Touring Greek Historic Sites

Embarking on a 1997 bus tour of Greece, itself a novel experience for us inveterate drive-yourself travellers, proved interesting and unexpectedly pleasant. It was a nicely compatible group, mostly from the United States, plus seven Canadians, four Australians, a family from India, and a few young people from Malaysia. Our hostess guide was Stella, a vivacious Greek lady with a unique background as a teacher with degrees in architectural history and English literature. From her we gained a whole new appreciation for the incredibly diverse impact of Greek culture upon modern civilization.

The spectacular Corinth Canal, one of our first highlights, allows shipping between the Peloponnese peninsula and the Greek mainland.

 

Another destination was the imposing base of the ancient Mycenae civilization dating from about the 15th century BC.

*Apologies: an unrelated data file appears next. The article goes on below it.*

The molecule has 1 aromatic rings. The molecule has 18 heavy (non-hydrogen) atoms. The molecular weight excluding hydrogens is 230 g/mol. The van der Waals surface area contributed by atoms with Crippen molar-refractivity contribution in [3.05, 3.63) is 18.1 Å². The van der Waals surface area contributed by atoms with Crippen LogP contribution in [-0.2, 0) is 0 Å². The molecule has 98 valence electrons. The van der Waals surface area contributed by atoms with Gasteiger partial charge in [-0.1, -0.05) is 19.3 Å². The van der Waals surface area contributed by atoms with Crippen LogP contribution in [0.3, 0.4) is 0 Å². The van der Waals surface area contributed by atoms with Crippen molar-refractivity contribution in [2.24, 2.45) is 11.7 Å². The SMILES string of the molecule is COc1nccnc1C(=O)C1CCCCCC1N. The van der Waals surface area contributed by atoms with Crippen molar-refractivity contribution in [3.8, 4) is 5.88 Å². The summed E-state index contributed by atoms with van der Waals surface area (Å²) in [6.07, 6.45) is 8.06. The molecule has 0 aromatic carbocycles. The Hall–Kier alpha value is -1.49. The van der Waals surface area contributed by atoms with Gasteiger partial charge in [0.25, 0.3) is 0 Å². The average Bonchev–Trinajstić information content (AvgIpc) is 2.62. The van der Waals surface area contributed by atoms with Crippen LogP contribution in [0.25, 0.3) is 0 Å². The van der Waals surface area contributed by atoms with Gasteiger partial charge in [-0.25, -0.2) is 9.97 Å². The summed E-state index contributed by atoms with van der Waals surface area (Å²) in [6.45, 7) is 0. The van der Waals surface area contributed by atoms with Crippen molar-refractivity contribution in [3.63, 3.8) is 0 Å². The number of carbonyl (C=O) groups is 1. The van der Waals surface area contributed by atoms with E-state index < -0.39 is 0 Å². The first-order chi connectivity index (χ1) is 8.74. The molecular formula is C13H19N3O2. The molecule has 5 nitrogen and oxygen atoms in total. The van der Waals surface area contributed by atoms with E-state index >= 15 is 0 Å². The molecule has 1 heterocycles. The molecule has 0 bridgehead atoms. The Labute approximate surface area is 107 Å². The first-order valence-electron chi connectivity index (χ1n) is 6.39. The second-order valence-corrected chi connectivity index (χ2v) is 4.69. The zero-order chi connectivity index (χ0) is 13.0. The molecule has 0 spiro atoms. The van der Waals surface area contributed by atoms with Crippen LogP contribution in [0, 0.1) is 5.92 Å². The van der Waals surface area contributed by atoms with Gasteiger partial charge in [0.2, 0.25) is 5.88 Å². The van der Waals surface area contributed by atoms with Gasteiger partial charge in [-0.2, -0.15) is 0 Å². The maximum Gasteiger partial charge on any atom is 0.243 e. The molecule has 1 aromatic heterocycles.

Other notable sites visited along the way included Olympia where the first Olympic Games were held. One of our tour group insisted on walking the entire course while most of us clustered close to the entrance way.

Of all the historically important sites we visited, one of the most awesome to behold was Delphi, revered by the ancients as the centre of the world and home of the supreme oracle to which both the mighty and the multitudes flocked for enigmatic guidance.

Perched high among the crags of Mount Parnassos, the site is inspiring in its lofty grandeur.
Proud remnants of the Temples of Apollo and Athena stir the soul with imaginings of the thousands who journeyed to this remote and frightening mountainside to worship ancient deities.
This is classic earthquake country. It is said the messages of the Delphic Oracle were expressed in the garbled mouthings of maidens swooning from volcanic vapours rising in mountainside caverns.

It took a council of elders to analyze what these meant and they, like so many modern committees, usually produced an interpretation capable of supporting opposite views on any particular issue.

Fans of public speaking venues had to be overwhelmed at Epidaurus where phenomenal acoustics rendered the softest whispers to be heard throughout this huge amphitheatre.

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